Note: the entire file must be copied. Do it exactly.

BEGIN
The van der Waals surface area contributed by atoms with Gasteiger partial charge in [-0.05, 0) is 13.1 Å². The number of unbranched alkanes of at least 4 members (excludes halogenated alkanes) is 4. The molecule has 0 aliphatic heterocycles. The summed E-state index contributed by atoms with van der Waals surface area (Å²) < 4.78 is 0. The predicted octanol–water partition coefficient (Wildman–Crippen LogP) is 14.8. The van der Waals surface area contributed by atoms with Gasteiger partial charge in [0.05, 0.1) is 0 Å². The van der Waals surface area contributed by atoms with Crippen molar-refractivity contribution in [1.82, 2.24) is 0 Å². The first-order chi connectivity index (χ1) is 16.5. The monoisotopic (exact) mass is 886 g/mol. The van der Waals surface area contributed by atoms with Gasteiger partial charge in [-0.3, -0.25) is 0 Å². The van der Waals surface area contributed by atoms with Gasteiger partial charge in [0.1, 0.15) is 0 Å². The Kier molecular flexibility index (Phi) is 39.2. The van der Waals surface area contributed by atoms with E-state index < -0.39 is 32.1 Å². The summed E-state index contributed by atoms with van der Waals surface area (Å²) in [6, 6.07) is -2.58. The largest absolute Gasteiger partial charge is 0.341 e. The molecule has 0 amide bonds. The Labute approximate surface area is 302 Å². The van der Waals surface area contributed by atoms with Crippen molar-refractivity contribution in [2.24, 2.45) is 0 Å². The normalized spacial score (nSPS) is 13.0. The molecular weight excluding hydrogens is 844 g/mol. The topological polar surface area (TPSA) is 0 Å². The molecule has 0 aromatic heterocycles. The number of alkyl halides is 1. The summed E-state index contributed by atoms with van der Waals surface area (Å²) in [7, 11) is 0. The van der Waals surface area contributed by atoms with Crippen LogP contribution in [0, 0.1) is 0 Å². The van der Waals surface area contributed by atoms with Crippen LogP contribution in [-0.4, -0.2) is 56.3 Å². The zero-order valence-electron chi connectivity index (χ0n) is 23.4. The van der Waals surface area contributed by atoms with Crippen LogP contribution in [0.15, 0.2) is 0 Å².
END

The van der Waals surface area contributed by atoms with Gasteiger partial charge in [-0.05, 0) is 13.1 Å². The number of unbranched alkanes of at least 4 members (excludes halogenated alkanes) is 4. The molecule has 0 aliphatic heterocycles. The summed E-state index contributed by atoms with van der Waals surface area (Å²) < 4.78 is 0. The predicted octanol–water partition coefficient (Wildman–Crippen LogP) is 14.8. The van der Waals surface area contributed by atoms with Gasteiger partial charge in [0.05, 0.1) is 0 Å². The van der Waals surface area contributed by atoms with Crippen molar-refractivity contribution in [1.82, 2.24) is 0 Å². The first-order chi connectivity index (χ1) is 16.5. The monoisotopic (exact) mass is 886 g/mol. The van der Waals surface area contributed by atoms with Gasteiger partial charge in [-0.3, -0.25) is 0 Å². The van der Waals surface area contributed by atoms with Gasteiger partial charge in [0.1, 0.15) is 0 Å². The Kier molecular flexibility index (Phi) is 39.2. The van der Waals surface area contributed by atoms with E-state index < -0.39 is 32.1 Å². The summed E-state index contributed by atoms with van der Waals surface area (Å²) in [6, 6.07) is -2.58. The largest absolute Gasteiger partial charge is 0.341 e. The molecule has 0 amide bonds. The Labute approximate surface area is 302 Å². The van der Waals surface area contributed by atoms with Crippen molar-refractivity contribution in [2.24, 2.45) is 0 Å². The normalized spacial score (nSPS) is 13.0. The molecular weight excluding hydrogens is 844 g/mol. The topological polar surface area (TPSA) is 0 Å². The molecule has 0 aromatic heterocycles. The number of alkyl halides is 1. The summed E-state index contributed by atoms with van der Waals surface area (Å²) in [7, 11) is 0. The van der Waals surface area contributed by atoms with Crippen LogP contribution in [0, 0.1) is 0 Å². The van der Waals surface area contributed by atoms with Crippen LogP contribution in [-0.4, -0.2) is 56.3 Å². The zero-order valence-electron chi connectivity index (χ0n) is 23.4. The van der Waals surface area contributed by atoms with Crippen LogP contribution in [0.15, 0.2) is 0 Å².